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Old 10-28-2018, 06:41 PM
Location: Cebu, Philippines
4,381 posts, read 1,663,688 times
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Originally Posted by BBCjunkie View Post
I remember when bringing a pocket calculator to school (well, using it anyway) was a huge no-no. When my son told me in the late 1980s that he needed a calculator as part of his school supplies I was honestly surprised, and asked "They let kids use those things in class?" LOL

Wow, if I'd been allowed to use a calculator I might actually have squeaked by Basic Math in 9th grade with more than a very charitable 65.
How many of you have ever seen a slide-rule?
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Old 10-28-2018, 08:38 PM
665 posts, read 198,369 times
Reputation: 1806
Originally Posted by phantompilot View Post
Do other Generation X people feel like there maybe isn't really a sense of magic anymore for kids??

I just wonder, and it worries me because I wish my kids could have the memories of that kind of sensation and wonderment that I had a child.

They have all this stuff that it seems like they (And we) all just take for granted. Amazing technology in electronics and crazy special effects in movies and I just wonder if it leaves nothing to the imagination of a child.

Whereas WE were amazed by the effects in Close Encounters and Star Wars and things like that, which when you watch them now in 2018, are almost laughable...much the way in the seventies we used to think those old black and white sci-fi films from the 40s and 50s were so hokey, with the spacecraft that were so obviously painted balloons and models on a string and actual smoke puffing out from behind to illustrate which direction it was going and what not. Just so hokey because it was so low-tech. And the people who saw THOSE films as a kid probably thought "OMG I'm watching aliens on a screen in a movie theater, this is amazing! I wonder if Mars really looks that way?" And they'd go home and read their collection of Edgar Rice Burrough novels about John Carter of Mars and Barsoomia and let their minds wander to thoughts of large-breasted Martian maidens, wearing, as the covers of the books promised, somewhat scandalous garments.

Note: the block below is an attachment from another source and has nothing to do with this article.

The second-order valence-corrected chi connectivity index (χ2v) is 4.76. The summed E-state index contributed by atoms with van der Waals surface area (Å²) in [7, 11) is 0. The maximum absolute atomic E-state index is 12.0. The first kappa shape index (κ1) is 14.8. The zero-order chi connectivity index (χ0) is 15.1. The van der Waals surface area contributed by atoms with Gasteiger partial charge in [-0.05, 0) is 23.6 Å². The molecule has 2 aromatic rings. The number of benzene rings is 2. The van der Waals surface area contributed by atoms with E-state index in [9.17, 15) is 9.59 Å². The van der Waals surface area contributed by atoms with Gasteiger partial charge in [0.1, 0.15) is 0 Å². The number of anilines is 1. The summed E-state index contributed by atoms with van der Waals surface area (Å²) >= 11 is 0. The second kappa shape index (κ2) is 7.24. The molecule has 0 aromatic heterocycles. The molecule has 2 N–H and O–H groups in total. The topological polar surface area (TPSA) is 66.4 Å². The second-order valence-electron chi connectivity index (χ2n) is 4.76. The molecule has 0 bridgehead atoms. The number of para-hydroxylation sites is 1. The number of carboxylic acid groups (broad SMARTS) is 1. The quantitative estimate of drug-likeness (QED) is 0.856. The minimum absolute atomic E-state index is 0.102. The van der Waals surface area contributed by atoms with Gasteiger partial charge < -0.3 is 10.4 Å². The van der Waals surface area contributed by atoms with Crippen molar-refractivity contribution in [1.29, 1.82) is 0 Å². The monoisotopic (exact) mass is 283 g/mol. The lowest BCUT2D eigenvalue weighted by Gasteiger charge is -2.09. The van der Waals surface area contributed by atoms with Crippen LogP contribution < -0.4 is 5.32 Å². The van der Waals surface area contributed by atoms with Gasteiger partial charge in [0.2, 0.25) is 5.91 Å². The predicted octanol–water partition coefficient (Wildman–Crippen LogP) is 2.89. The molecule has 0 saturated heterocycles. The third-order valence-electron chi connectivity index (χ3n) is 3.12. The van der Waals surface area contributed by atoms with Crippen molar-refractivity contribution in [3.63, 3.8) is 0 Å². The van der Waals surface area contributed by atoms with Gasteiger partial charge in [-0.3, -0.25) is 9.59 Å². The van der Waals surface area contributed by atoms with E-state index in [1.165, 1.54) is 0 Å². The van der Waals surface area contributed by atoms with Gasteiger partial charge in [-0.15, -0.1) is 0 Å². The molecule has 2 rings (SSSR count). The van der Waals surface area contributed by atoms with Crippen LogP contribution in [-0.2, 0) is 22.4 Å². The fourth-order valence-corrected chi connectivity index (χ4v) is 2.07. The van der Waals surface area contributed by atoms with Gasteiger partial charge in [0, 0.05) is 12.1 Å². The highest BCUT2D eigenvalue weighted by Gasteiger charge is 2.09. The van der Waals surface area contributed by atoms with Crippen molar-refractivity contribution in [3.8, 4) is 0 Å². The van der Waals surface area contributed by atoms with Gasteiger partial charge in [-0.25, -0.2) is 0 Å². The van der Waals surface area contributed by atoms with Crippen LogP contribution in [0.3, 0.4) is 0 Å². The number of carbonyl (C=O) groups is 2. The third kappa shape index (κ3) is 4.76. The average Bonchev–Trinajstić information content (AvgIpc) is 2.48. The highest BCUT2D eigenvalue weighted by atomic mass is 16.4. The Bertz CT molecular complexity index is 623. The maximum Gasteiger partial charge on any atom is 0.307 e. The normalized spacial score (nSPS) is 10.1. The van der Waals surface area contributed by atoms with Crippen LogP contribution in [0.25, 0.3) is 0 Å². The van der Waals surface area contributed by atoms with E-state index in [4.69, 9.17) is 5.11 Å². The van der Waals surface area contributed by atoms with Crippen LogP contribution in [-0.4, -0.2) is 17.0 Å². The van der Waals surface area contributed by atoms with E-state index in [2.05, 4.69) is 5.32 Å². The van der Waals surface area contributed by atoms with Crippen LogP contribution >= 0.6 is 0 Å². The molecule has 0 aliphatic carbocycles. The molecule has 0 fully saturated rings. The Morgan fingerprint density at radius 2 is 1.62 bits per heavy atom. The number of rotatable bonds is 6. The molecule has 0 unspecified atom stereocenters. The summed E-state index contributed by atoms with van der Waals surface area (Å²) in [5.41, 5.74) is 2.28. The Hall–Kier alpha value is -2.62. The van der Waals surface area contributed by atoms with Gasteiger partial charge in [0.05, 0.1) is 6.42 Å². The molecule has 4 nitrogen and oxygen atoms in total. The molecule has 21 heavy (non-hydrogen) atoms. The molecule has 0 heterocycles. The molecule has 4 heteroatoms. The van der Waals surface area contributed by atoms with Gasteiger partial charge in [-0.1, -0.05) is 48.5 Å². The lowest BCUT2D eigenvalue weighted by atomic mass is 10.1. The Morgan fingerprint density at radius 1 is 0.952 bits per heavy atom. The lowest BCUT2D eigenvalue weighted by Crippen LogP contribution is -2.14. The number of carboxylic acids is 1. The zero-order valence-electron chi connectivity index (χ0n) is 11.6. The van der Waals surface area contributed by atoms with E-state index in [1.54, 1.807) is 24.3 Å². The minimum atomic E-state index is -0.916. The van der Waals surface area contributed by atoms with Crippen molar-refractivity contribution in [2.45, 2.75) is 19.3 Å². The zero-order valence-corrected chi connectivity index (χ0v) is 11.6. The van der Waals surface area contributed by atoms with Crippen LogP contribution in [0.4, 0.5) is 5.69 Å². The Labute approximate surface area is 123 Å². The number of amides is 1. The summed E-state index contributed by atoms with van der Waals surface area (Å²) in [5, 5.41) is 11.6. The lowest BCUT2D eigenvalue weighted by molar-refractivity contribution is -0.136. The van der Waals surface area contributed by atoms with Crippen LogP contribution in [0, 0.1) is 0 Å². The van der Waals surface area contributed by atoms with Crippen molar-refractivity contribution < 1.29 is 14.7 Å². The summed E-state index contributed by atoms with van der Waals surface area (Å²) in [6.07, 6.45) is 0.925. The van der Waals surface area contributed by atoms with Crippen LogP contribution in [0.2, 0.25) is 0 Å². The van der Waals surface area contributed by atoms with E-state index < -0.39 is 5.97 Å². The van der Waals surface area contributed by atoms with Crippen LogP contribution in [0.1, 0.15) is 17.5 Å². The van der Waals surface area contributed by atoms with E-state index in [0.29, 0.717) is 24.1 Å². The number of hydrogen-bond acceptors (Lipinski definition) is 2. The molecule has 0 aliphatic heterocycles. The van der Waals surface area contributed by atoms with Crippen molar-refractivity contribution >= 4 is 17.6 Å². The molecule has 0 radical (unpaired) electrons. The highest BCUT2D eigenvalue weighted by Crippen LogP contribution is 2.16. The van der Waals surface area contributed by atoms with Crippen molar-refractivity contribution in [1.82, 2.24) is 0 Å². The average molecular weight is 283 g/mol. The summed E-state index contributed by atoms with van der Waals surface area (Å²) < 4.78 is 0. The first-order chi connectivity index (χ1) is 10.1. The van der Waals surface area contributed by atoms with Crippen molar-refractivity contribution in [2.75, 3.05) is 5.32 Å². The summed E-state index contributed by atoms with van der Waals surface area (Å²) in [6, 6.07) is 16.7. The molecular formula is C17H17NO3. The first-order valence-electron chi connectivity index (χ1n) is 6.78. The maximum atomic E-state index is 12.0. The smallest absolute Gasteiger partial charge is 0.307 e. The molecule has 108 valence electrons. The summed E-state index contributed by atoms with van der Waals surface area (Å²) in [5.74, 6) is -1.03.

I've watched films like The Goonies, Stand By Me, E.T., and similar movies with those under age eighteen; what amazed the kids with whom I was watching the movies wasn't the special effects, but the sheer freedom of movement that the protagonists were allowed by their parents.

Parental over-supervision (enforced largely via peer pressure) coupled with the general lack of imagination, desire to be outdoors and to create one's own adventures of the today's average child is why I'm glad that I was raised in the late seventies through the mid-nineties. Judging from the parenting experiences of my small-town and country friends, country kids still have a reasonable amount of freedom comparable to what my siblings, friends, and I had when we were growing up. Affluent suburban kids, not as nearly as much. The city kids tend to be a mixed bag here in Pittsburgh--largely depending upon neighborhood and/or socio-economic level.

I'm also glad that their is very little, if any, photographic evidence of the hijinks that my friends and I got up to "back in the day."
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